Article

Michael K. Brown

National Urban League executive and civil rights leader, was born in Richmond, Virginia, the son of Ruben Hill, a businessman, and Irene Hill. He attended Wayland Academy in Richmond and graduated from Virginia Union University with an AB degree in 1911. He studied economics and sociology at New York University for one year, and in 1914 he was hired as an assistant to Eugene Kinckle Jones of the National Urban League (NUL) in New York. In 1916 he was appointed executive secretary of the Chicago Urban League. He was an official in the National Urban League for twenty-four years. He married Sara O. Henderson and they reared two sons.

A man of immense personal and administrative skills, Hill was credited with organizing the Chicago chapter of the Urban League. He was an effective fund-raiser, impressing white philanthropists such as Julius Rosenwald who supplied much of ...

Article

De Anna J. Reese

author, journalist, self-trained historian, and teacher, was born Drusilla Dunjee, most likely in Harpers Ferry, Virginia, although a few sources say that she was born in Winchester, Virginia. She was the daughter of Lydia Ann (Taylor) and John William Dunjee, a Baptist minister who built black churches across the South as a member of the American Baptist Home Missionary Society. Raised in a prosperous, middle-class home, Dunjee and her family were part of a pioneering group of African Americans who headed west after the Civil War in search of a freer life and greater opportunity. Her keen intellect and interest in ancient Africa were cultivated early on by her father's library and prominent circle of associates, among whom were Frederick Douglass and Blanche K. Bruce. These influences encouraged Houston's passion for learning and life-long interest in African culture.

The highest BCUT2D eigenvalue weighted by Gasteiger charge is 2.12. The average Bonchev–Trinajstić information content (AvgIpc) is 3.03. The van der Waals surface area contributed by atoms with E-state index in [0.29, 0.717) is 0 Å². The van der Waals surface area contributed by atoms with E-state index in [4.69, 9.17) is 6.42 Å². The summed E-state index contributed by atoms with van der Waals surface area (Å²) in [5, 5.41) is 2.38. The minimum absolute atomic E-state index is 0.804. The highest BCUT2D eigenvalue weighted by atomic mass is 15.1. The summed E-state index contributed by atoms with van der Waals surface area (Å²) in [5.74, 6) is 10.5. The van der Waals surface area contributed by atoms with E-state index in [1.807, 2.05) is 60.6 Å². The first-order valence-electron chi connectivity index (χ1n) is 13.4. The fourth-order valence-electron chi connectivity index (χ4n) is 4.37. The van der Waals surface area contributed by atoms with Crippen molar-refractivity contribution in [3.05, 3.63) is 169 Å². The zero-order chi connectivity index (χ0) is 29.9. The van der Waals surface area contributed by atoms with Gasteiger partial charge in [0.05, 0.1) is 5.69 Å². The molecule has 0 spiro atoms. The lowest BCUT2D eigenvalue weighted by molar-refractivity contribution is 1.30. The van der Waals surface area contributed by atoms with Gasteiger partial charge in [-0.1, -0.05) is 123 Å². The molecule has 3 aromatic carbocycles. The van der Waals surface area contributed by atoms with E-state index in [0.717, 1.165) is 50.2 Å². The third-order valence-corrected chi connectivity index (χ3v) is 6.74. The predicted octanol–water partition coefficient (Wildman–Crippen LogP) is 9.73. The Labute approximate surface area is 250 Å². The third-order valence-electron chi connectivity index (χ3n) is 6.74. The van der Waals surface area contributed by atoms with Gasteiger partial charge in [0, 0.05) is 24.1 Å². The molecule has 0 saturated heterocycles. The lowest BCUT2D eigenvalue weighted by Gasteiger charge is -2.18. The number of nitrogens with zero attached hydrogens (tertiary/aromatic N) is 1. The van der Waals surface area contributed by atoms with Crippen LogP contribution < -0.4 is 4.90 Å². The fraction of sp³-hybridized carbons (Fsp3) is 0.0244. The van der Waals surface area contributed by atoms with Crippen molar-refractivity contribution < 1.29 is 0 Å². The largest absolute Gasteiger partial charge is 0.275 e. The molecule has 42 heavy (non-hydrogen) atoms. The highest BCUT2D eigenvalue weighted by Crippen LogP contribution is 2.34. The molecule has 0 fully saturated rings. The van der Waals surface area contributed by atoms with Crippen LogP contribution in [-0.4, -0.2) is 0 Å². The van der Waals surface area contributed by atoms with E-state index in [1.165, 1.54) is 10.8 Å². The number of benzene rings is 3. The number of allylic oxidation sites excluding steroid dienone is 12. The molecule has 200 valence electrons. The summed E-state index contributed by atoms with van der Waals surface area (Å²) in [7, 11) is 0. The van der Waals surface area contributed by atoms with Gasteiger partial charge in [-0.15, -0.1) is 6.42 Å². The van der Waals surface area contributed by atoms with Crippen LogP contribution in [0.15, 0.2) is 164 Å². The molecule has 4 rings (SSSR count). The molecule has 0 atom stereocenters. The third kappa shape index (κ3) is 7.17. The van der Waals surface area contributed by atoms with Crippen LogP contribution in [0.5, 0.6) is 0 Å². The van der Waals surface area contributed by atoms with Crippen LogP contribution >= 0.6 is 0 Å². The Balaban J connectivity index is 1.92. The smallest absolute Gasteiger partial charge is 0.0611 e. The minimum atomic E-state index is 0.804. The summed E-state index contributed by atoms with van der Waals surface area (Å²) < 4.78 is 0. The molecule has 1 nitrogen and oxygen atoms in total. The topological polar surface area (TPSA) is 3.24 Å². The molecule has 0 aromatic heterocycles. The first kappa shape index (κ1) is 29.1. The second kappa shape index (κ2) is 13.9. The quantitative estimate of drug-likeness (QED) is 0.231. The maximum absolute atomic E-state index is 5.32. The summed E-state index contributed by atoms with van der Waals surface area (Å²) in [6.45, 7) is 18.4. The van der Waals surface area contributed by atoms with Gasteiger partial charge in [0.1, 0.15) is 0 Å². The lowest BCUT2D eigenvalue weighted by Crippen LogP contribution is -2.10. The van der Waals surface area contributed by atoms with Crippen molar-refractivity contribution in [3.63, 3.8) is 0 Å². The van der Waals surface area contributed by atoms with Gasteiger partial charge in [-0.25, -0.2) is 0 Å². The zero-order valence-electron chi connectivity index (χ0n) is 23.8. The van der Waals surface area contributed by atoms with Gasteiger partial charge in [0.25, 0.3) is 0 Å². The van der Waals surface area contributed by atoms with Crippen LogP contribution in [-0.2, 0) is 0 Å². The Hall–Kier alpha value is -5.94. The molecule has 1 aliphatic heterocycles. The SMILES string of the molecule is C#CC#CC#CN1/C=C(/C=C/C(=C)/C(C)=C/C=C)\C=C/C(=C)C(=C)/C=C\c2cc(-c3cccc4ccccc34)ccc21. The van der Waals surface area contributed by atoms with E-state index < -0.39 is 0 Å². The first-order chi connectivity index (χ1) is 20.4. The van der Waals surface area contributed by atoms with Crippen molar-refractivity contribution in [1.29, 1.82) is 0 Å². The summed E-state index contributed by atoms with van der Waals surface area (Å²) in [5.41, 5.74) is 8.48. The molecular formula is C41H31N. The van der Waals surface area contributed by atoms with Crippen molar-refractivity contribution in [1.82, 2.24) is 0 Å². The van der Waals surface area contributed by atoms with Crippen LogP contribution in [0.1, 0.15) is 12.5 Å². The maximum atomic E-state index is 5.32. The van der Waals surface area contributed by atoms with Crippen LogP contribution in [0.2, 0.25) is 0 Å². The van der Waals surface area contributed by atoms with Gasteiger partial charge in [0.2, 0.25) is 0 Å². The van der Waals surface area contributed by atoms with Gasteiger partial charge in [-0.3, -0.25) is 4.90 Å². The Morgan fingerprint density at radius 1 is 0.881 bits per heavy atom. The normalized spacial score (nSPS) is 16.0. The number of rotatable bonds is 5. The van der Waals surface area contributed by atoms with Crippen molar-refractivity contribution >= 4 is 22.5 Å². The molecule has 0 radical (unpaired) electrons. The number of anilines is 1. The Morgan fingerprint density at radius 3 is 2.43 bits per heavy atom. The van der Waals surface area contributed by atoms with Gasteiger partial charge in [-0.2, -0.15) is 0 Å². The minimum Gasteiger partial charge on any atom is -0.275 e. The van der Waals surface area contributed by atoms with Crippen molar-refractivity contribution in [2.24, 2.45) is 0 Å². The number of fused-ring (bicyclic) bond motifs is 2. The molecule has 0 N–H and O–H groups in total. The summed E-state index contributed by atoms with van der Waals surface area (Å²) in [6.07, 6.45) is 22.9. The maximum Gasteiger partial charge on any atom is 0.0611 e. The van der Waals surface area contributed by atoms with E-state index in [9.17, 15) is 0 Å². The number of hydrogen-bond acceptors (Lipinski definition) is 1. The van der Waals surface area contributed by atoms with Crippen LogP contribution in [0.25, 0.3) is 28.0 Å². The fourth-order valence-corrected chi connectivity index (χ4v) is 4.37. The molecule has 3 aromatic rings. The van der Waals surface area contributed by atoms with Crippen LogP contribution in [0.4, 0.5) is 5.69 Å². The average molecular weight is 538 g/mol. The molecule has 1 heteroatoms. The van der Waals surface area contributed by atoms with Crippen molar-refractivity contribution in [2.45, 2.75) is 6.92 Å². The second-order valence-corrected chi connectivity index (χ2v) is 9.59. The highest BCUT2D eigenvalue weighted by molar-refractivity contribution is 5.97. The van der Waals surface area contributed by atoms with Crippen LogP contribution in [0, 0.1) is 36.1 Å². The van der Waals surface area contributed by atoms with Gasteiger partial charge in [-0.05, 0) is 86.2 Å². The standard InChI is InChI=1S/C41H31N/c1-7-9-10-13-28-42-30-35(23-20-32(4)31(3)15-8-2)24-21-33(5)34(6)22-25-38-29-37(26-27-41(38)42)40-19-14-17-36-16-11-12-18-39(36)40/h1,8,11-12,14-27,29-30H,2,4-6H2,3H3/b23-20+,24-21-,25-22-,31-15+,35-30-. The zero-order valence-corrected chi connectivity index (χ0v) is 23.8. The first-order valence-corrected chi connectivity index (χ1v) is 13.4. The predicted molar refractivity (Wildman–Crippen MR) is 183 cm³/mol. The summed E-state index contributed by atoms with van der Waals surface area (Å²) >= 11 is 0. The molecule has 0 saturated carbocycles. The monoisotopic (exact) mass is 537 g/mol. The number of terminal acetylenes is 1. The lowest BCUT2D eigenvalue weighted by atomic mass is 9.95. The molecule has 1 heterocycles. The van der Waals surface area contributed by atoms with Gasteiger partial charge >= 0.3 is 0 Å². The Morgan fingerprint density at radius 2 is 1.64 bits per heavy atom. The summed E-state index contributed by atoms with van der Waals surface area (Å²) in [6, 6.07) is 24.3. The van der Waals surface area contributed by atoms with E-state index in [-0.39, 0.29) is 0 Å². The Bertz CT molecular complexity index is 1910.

When she was twenty two ...

Article

Ahmed Jdey

Tunisian author, chronicler, beylical secretary, jurisconsult, reformer, minister, and historian, was born in Tunis in 1802; the only son of his mother, Chalbya Bent Ali Ben Hmida Jait, and his father, Al Haj Mohamed Ben Amor Ben Bidhiaf Al-Uni, he belonged to the Awlad Oun tribe of Siliana. Al Haj Bidhiaf served as secretary to Hamouda Pasha.

Ahmed Ibn Abi Dhiaf attended a qurʾanic school at Bab Souika in Tunis, where he learned to read and write Arabic and studied the Qurʾan and hadith. He then studied at the Zeytouna, where he encountered several Islamic fields, including grammar, poetry, writing, jurisprudence, correspondence, and interpretation of religious texts, with instructors such as Mohamed Bayram, Ismail Temimi, and Ibrahim Ryahi. His travels in Turkey and France and his relations with teachers and jurisprudence opened his horizons. His studies completed, in 1822 he embarked on an administrative and political career. In June 1822 ...